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Sudanese refugee, with Vashon’s aid, helps his mother return home
There’s a small but bright piece of news among those on Vashon who pay attention to the tumultuous world of Sudan: Jacob Acier’s mother has returned to her home village in the southern grasslands of her small, war-torn country.
Thanks to the fundraising efforts of a handful of Islanders and Acier’s gumption and determination, Acier was able to wire his mother enough money for her to hire a driver, who carted her in the back of a flat-bed truck from a Ugandan refugee camp where she had lived for years to her former home in Sudan hundreds of miles away.
Six of Acier’s step-siblings left the camp with her for their native home. The Vashon group — calling itself the Jacob Acier Group — also raised enough money for him to arrange the purchase of five cows for his family. The animals are the currency of his people.
Jacob Acier, who was 7 or 8 when he heard the sounds of marauders rampaging through his village and fled, has captured the hearts of many Islanders with his remarkable story of survival and his personal grace and warmth.
A “lost boy” of Sudan, he came to Vashon last year, in search of work and stability after years as a kind of itinerant refugee, living in different places and holding down a variety of jobs.
He now has a steady job at Sawbones, where he routinely works overtime to bring in extra cash. He has a group of friends and supporters who meets with him often. He even has a kind of family on Vashon; Islander Constance Walker, a key player in his life, has become his touchstone, he says. He calls her “Auntie Connie.”
But most important, Acier — who discovered that his mother was living in a refugee camp after another “lost boy” showed him her photo — has not only reconnected with her. He has also begun the hard work of helping her to rebuild her life — an effort that is unfolding across the continents, with the help of several Islanders and by his own utter determination to do what he can as the eldest son and only U.S. resident in his huge, extended family.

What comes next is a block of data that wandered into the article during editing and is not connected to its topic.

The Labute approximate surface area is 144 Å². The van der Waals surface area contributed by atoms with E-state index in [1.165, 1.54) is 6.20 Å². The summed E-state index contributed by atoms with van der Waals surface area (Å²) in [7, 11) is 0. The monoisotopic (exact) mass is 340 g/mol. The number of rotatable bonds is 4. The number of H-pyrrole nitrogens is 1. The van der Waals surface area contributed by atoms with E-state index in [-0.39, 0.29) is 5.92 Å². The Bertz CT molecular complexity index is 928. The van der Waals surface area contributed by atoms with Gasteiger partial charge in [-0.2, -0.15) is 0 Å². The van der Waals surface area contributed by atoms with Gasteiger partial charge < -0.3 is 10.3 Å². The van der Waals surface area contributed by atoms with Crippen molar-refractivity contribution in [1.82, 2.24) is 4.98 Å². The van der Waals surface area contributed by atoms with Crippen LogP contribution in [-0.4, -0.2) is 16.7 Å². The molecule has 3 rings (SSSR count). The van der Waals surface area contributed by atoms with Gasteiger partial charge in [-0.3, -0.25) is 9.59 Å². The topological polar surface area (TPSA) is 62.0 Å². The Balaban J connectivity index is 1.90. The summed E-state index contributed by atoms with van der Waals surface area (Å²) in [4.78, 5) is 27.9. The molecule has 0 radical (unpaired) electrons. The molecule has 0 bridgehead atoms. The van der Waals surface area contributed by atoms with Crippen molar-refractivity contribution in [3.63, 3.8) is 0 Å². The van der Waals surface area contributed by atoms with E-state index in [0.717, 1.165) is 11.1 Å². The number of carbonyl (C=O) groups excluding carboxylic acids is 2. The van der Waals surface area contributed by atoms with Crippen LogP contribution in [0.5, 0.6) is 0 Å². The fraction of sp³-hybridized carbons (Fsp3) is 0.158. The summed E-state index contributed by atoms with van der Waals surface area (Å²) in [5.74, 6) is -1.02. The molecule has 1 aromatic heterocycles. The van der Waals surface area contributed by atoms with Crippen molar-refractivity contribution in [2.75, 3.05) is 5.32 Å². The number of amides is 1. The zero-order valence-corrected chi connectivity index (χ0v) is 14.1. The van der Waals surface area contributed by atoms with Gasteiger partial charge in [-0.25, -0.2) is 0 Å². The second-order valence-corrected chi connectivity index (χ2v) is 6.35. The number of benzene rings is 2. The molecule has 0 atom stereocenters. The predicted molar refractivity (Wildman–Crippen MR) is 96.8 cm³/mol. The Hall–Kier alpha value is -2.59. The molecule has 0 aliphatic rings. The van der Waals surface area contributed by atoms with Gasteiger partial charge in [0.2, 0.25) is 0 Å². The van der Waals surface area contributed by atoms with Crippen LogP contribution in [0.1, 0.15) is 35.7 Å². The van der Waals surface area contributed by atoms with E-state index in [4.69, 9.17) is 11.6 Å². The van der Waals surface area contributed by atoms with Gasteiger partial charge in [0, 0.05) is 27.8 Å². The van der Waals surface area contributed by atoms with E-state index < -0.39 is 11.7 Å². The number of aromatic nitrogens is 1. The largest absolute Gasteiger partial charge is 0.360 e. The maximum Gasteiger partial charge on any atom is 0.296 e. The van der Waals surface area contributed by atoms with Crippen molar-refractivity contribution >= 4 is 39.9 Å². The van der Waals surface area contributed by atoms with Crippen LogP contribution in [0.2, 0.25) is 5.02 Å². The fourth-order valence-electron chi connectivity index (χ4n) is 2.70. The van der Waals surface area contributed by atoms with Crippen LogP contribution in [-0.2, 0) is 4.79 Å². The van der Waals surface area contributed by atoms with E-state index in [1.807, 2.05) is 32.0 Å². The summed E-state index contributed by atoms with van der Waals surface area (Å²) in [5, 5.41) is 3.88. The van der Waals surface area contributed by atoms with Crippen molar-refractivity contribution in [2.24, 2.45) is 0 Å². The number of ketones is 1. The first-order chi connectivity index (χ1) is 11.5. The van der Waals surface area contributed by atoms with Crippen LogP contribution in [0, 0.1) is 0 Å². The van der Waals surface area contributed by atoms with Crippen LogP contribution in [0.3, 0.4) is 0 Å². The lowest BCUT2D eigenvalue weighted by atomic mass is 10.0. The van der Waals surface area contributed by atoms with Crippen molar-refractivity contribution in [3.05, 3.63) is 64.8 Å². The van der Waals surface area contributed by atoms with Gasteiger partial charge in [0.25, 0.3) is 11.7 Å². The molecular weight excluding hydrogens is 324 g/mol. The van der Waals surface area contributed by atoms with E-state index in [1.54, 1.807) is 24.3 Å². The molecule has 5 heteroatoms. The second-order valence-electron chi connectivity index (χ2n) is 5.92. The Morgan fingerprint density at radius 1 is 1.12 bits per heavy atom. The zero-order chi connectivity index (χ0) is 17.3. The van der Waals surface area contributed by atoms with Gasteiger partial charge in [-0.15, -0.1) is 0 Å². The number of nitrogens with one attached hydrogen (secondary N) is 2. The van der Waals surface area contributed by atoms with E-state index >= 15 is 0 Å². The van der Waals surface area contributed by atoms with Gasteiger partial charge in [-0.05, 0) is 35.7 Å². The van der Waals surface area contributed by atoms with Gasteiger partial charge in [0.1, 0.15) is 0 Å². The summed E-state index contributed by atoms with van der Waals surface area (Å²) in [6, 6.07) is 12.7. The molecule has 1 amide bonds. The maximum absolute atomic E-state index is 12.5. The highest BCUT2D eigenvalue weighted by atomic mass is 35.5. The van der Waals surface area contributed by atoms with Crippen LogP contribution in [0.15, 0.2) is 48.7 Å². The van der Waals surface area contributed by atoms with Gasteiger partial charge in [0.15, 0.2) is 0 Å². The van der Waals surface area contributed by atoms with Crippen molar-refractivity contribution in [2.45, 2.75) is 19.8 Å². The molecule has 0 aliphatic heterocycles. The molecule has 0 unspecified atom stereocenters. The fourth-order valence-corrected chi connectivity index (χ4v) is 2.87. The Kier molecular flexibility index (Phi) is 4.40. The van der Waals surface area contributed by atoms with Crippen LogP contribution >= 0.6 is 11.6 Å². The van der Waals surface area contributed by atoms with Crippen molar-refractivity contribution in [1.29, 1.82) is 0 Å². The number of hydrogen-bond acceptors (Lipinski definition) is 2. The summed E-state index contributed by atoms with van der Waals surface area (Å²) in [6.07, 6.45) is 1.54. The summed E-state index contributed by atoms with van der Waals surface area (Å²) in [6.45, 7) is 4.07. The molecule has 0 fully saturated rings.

“I feel responsible for them,” he said.
“The life in the camp is no good,” he added. “My mother was very sick. That’s why I didn’t want her to be in the camp any longer.”
He also seems a bit dazed by the outpouring he’s experienced since he moved to Vashon; a story about him that appeared in The Beachcomber has been posted on community bulletin boards and elsewhere and has been forwarded to organizations and individuals off-Island as well. As a result, he said, strangers regularly approach him on the street, asking how they can help. People he’s never met wave and call out, “Hello, Jacob.”
A young girl recently came up to him and said her father had her read the news story about him and encouraged her to keep in mind the hardships others face. Other children have approached him saying they’ve been collecting coins to support his efforts.
“I feel happy. I feel so welcomed,” he said during a recent interview at Cafe Luna, shaking his head in wonder as he spoke. “People say that to me all the time — ‘we want you to be here.’”
“People ask me why I smile,” he added, flashing one of his radiant grins. “I smile because God is really great.”
Shortly after his arrival to Vashon last fall, a small group of Islanders began to rally around him, moved, as Kevin Joyce, a key player in the group, said, “by his tenacity of spirit.” Members of the group held a fundraiser at the Methodist Church in April and have made a number of personal appeals, Joyce said. As a result, they’ve raised around $10,000, nearly all of which they’ve spent.